Sole Man

I want to be the kind of man who can wear boots with a suit.  That may sound like a rather low aspiration in life.  But hey, expectations change the older you get.  Besides it doesn’t have anything to do with fashion for me.  It’s more about the message you send when you can rock a pair of Luccheses with the finest formal attire in your closet.  It says, “I can walk my baby girl down the aisle on her wedding day and still kick a door in if I have to.”

Tonight my dad wore boots for his deacon ordination service.  That seemed more than appropriate.  My old man has always been able to pull off the boots-and-suit combo.  That’s what he wore when he started off as a small-town banker.  That’s what he retired in as a public school superintendent.  Of course, he had plenty of detours along the way — sort of took the long road through his professional career.  For a while he drove a dump truck.  Then had a stint with the sheriff’s office.  He pulled midnight shifts watching oil rigs and spent several years selling used cars.  Had some interesting days managing a liquor store, although I’m not sure he included that on whatever deacon application form his church requested.  Still, the boots went with him, even if the venue changed.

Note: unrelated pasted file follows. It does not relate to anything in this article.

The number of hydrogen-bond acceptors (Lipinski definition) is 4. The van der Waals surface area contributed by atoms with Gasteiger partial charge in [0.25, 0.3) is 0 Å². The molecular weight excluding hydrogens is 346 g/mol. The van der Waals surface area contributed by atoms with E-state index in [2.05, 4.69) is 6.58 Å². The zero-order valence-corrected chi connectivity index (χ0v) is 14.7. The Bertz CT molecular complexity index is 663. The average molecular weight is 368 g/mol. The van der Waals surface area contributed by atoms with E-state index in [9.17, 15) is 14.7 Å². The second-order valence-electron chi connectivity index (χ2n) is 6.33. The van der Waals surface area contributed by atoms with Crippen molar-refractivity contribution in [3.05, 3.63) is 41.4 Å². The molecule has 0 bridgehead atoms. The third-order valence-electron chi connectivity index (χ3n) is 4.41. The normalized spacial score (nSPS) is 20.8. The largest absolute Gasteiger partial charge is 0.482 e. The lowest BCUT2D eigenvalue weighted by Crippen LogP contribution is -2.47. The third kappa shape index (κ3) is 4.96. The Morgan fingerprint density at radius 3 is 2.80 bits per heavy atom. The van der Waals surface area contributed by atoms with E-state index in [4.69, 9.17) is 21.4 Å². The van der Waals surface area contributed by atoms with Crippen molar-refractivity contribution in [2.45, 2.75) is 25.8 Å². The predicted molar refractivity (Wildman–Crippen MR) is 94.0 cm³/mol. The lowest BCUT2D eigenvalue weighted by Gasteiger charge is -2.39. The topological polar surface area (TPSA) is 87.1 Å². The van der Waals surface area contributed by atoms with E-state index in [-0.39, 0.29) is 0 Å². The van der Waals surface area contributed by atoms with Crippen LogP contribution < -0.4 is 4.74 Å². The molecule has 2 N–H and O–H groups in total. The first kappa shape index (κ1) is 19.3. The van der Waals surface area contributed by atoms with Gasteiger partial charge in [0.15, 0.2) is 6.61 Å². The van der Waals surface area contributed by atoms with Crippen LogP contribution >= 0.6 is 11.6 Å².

I felt all the predictable emotions this evening.  Gratitude.  Joy.  The kind of pride that won’t kill you.  But I felt something I didn’t really expect.  I felt a sense of hope.  Specifically hope for myself.  For the last few years I’ve had this persistent belief that my dad is a key — maybe the key — to understanding who I am.  I’m not sure where that comes from or why it’s been so strong lately.  Maybe it’s just part of having a family and growing older.  What I realized tonight was that while my dad’s path in life hasn’t always been a direct one, he somehow found a way to remain who he is.  I think that might be some of what Jesus meant when he talked about “losing your soul.”  You lose your soul when you forget who you are.

I wonder if it’s too late for me to get fitted for a nice pair of boots.  My friends would probably all laugh as I tried to nonchalantly walk across the room in them.  Who knows, they might never fit my feet they way they do my father.  Maybe I’ll just always be the son of the man who wore boots with his suit.  If so, that would be fine by me.  I know that I don’t have the future all figured out.  On most days, I don’t even have the present figured out.  But there’s a good set of tracks on the road, and I’ll follow them as long as I can.